In Part 1, we looked at three golfers who, if they get their games razor sharp, COULD dominate any tournament they enter.
That’s the great thing about golf…there are such a wide variety of skill set profiles and so many different variables that go into winning a golf tournament that every week can produce an entirely different pool of contenders. One week could be at a place like Doral, where it’s long and straight and the bombers have a distinct advantage and then tee it up at Colonial a few weeks later where the short, accurate golfers have a leg up, but that’s just talking about horses for courses.
Like the Ferrari Golfers that can win any time their games are in synch, there are a set of players out there that have seemingly no holes in their games and contend so frequently that their aforementioned frequent leaderboard visibility leads us to believe they’re onto bigger and better things.
Before we get into the list, lets take care of a housekeeping note on the criteria we’re using here. These golfers are classified into two distinct groups…the vets and the prospects. While evaluating these guys based on a shared ideal of consistency and performance in a few key areas, it’s almost impossible to classify a veteran who is in the top 10 seemingly every week with the hungry young player that does the same, even if statistically the two players are identical. Two players we’ll be discussing later are Matt Kuchar and Jason Day, two players who finished in the top 10 quite frequently and finished 6th and 9th in all around ranking respectively (average rankings in scoring, putting, birdie %, eagle %, driving distance, driving accuracy, GIR’s, scrambling and sand saves), but while Kuchar was solid in seemingly every category, Day rode his elite driving, short game and putting to the leaderboard in spite of his well below average play on approach shots. It’s simply the difference in eras between Kuchar, who’s been on Tour since 2000, and Day, who’s 11 years younger.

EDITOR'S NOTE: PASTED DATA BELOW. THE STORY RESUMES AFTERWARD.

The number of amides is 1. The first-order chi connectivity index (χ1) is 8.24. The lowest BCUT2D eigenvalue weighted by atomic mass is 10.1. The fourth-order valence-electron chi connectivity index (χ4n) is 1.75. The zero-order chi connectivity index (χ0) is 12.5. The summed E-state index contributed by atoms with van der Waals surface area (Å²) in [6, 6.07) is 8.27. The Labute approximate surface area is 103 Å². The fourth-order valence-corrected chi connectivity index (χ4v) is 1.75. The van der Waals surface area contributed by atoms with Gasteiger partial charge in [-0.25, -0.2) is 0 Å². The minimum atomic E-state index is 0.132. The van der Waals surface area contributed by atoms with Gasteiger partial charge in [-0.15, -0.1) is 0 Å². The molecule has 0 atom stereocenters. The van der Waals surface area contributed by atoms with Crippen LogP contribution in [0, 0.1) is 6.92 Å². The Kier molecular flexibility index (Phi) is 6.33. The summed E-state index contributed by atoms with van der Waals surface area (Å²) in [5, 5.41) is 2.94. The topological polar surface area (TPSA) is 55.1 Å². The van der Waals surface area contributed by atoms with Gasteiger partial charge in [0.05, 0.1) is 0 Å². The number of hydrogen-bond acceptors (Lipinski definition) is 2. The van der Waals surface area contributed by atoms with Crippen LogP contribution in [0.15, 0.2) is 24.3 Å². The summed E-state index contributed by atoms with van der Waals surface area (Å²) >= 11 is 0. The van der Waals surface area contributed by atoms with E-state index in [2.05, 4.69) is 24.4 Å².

More after the jump. Speaking of what’s after the jump…would you be willing to stay tuned if I promised there’d be links to some hot ladies in there? Yes? Well **** you, now I feel cheap…but seriously, stay for the links.
Lets just make this nice and easy…in 2011, Luke Donald made the cut in 17 PGA Tour events and finished in the top 10 in 14 of them.
As impressive as that is, what’s even more impressive is the list of statistical categories Donald finished in the top 10 in (rank in parentheses)…strokes gained putting (1), birdie average (2), scoring average (1), sand save % (5), GIR from fairway bunkers (5), par 3 performance (2), par 4 performance (4), overall birdie or better (3), final round scoring average (1), scrambling (8) and 3-putt avoidance (1). There’s a really easy lesson to be learned here for your own games…if you want to get good, be amazing at everything.